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Amy Zhao

Need Level


Amount Needed


Merit Level


Class Standing


College GPA



Public Policy



Personal Statement

In 2019, the University of Southern California was exposed for perhaps one of the biggest college admission scandals in U.S. history. To no surprise, USC is not special. It is one of many universities perpetuating a system that places youth within a higher socioeconomic bracket at an unfair advantage. Whether a student is admitted based on the notoriety associated with their family name, a check used to fund a University building, or one signed to the admissions office, the influence of money on the education system is undeniable. While education is supposed to pave an accessible path to success for students from all backgrounds, a damaged system where individuals are allowed to buy their way to the top has made it another false hope. As a low-income student attending a very prestigious university, it has been very easy for me to not only point out the lack of socioeconomic diversity at USC, but the scarce amount of resources available for my demographic. More needs to be done both within the University's admissions process and for low-income students struggling to keep their spot at such an expensive institution. There should be visible resources on campus for the low-income population, including reduced costs for campus health services, affordable off-campus housing, and free online access to required books. While resources like these may not exist for me, I have found that scholarships and fellowships have helped lift several of my own burdens. While I have struggled in the previous years to support myself at school —facing difficulties affording food and basic necessities — as a rising college junior, housing insecurity is yet another obstacle I face. Since USC does not guarantee housing for upperclassmen, and with the lack of affordable housing options available, I was pressured to sign a lease I knew I may not be able to afford. Thus, this summer, I actively searched for scholarships and summer work opportunities to help offset the costs of off-campus housing. In my efforts, I was capable of raising $9,000 towards my lease. Nonetheless, USC threw yet another curveball I was unprepared for. In the midst of COVID-19, the financial strains the global pandemic placed on the university prompted USC to cut spending across the board. One of those spending cuts translated to a reduction in financial aid, decreasing my package by $10,000. My only options to pay off this debt include taking out large loans or using the money I saved for summer rent towards tuition and fees. Seeing my financial aid package this year made me feel hopeless. As if, no matter how hard I work, and despite how much I save, my socioeconomic background made attaining financial stability an unrealistic option for me. Thus, while a scholarship from Greykea would help alleviate these newfound financial stresses, it would also restore the hope I lost as a student aiming to make a better life for themselves through education.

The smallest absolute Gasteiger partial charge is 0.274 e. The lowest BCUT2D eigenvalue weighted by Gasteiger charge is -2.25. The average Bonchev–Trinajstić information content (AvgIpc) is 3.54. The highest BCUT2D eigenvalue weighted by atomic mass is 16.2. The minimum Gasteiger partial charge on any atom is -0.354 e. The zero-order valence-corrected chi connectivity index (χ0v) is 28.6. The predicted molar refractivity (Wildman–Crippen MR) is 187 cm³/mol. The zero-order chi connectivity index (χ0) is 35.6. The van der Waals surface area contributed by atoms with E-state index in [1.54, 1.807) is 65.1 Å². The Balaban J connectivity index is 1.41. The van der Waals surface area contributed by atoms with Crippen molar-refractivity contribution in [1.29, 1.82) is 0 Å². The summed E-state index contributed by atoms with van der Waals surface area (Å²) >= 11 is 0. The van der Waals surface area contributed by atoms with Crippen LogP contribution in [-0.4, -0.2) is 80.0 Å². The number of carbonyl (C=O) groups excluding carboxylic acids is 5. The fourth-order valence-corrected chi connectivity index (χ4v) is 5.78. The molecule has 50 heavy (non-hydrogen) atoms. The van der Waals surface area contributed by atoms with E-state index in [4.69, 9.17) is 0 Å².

Student Info






Black or African American

Marital Status:

U.S. Citizen

First Generation:


Personal Dependents:


Family Dependents:






High School GPA:

Graduation Year:

Major GPA:


SAT/ACT Score:


Open to Mentorship:


High School Name:



East Lansing High School